You have to consider that TeX doesn't interpret in any way the replacement text of a macro when it stores the definition for it. It's a necessary feature, because when we expand a macro, we want that the macros in the replacement text use their current meaning, not what was valid at definition time, when they even need not be defined!

To make a silly example, consider the macro definition


In LaTeX, the macro \\ changes its meaning in several occasions; it means something at the outer level, something else when a declaration such as \centering or \raggedright is in force and has a very different meaning when inside array, tabular or tabbing.

This is wanted! The user has to know just that \\ causes a line break. Then \mybreak can be used in any situation where \\ can be given, because the \\ token in the replacement text will be interpreted (expanded and executed) at call time.

Here's an example from the TeXbook:

\def\hex{{\count0=\n \divide\n by16
  \ifnum\n>0 \hex\fi \count2=\n \multiply\count2 by-16
  \advance\count0 by\count2 \hexdigit}}
\def\hexdigit{\ifnum\count0<10 \number\count0
  \else\advance\count0 by-10 \advance\count0 by`A \char\count0 \fi}

The token \n is supposed to be a count register. As you see, the macro \hex has a replacement text calling \hex itself; however at every call the value of \n will decrease, so eventually the call of \hex, which happens in the true branch of a conditional, will not take place and the macro's work will come to a happy ending.

Thus, a simplistic check that the replacement text of a macro doesn't contain the macro itself can't be implemented, because it would make recursion much more difficult, if not impossible.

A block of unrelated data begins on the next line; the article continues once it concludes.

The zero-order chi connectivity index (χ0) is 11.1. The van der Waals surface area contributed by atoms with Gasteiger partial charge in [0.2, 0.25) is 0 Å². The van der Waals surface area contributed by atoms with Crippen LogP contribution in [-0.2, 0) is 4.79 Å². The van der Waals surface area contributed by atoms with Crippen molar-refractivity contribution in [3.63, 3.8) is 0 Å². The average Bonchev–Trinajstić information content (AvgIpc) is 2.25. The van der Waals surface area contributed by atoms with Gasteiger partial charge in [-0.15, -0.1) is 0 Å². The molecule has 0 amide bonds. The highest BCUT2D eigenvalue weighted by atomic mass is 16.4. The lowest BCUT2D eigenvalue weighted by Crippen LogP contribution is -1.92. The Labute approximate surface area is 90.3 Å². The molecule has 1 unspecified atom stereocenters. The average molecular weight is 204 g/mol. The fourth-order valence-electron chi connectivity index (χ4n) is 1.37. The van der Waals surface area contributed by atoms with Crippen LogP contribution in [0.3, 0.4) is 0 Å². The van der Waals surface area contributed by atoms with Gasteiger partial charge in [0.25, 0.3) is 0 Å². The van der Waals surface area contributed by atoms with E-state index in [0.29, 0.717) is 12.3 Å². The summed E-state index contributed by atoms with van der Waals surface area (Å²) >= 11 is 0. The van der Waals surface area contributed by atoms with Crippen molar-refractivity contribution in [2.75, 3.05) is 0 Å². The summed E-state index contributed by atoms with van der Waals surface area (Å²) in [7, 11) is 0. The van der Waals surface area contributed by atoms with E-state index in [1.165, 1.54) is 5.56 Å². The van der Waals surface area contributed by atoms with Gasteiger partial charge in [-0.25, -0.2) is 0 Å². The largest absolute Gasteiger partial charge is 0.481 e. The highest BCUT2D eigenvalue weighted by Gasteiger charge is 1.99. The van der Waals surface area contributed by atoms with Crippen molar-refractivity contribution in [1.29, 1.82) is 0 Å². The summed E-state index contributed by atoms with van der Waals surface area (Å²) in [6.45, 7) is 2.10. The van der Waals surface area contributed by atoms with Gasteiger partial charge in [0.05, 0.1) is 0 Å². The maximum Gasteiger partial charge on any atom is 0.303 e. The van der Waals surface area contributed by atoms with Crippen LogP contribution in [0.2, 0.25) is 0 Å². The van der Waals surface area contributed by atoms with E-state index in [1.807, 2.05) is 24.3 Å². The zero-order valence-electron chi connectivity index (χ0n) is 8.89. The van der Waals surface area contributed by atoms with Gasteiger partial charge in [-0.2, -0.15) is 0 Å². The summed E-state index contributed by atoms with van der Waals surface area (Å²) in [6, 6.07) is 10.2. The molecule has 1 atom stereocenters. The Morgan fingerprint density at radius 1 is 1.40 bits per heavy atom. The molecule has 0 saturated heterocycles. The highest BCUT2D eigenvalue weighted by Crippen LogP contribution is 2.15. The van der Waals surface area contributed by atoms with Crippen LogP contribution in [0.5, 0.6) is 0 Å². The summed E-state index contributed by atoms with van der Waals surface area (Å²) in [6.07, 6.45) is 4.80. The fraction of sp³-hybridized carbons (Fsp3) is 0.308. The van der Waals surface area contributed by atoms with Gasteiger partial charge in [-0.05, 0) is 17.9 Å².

This of course has a price: your definition causes TeX, when it finds \mc to replace \mc with \mc, which then it replaces with \mc… Bingo! Infinite loop. The program doesn't hang: it's just dutifully replacing a token with itself without using up resources in the computer; no error will be raised, because there's nothing wrong, from the point of view of the machine, which just follows the rules.

A different case would be


Now at the first call of \mc some part of TeX's memory would fill up, in this case the “input stack”, which is assigned a size of 5000 by TeX Live 2013 (simultaneous input sources): the expansion of \mc pushes the first ( on the stack while expanding \mc, which pushes ( on the stack while expanding \mc… Another infinite loop, but this one fills the memory.

Assuming \mc is originally defined as a parameterless macro, adding parentheses to either end of its replacement text can be accomplished by


because the chain of \expandafter's will put a finger inside the replacement text before the definition is performed. In this case, however, the new replacement text will not contain \mc (assuming it didn't in the original definition).

An equivalent construction would be


but this would take us too far (it need e-TeX, so it's not available with Knuth's TeX).